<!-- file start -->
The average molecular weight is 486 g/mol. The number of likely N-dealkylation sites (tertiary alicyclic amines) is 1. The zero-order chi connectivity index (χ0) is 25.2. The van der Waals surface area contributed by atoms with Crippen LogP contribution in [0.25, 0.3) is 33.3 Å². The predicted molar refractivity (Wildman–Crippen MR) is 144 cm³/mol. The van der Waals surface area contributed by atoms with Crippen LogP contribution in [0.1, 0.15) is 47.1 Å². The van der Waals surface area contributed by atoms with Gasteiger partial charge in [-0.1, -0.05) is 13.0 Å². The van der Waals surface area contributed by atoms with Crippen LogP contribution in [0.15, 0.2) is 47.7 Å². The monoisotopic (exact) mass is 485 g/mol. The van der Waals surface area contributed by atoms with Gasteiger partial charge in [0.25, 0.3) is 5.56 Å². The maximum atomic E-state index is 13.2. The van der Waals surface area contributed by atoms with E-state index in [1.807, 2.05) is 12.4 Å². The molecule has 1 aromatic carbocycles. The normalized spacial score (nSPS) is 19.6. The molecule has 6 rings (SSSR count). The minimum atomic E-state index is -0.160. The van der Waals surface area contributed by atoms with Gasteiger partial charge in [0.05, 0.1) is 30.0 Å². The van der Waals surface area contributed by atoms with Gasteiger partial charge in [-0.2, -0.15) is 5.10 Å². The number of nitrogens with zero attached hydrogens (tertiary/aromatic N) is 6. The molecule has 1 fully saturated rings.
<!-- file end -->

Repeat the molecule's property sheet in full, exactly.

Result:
The average molecular weight is 486 g/mol. The number of likely N-dealkylation sites (tertiary alicyclic amines) is 1. The zero-order chi connectivity index (χ0) is 25.2. The van der Waals surface area contributed by atoms with Crippen LogP contribution in [0.25, 0.3) is 33.3 Å². The predicted molar refractivity (Wildman–Crippen MR) is 144 cm³/mol. The van der Waals surface area contributed by atoms with Crippen LogP contribution in [0.1, 0.15) is 47.1 Å². The van der Waals surface area contributed by atoms with Gasteiger partial charge in [-0.1, -0.05) is 13.0 Å². The van der Waals surface area contributed by atoms with Crippen LogP contribution in [0.15, 0.2) is 47.7 Å². The monoisotopic (exact) mass is 485 g/mol. The van der Waals surface area contributed by atoms with Gasteiger partial charge in [0.25, 0.3) is 5.56 Å². The maximum atomic E-state index is 13.2. The van der Waals surface area contributed by atoms with E-state index in [1.807, 2.05) is 12.4 Å². The molecule has 1 aromatic carbocycles. The normalized spacial score (nSPS) is 19.6. The molecule has 6 rings (SSSR count). The minimum atomic E-state index is -0.160. The van der Waals surface area contributed by atoms with Gasteiger partial charge in [0.05, 0.1) is 30.0 Å². The van der Waals surface area contributed by atoms with Gasteiger partial charge in [-0.2, -0.15) is 5.10 Å². The number of nitrogens with zero attached hydrogens (tertiary/aromatic N) is 6. The molecule has 1 fully saturated rings.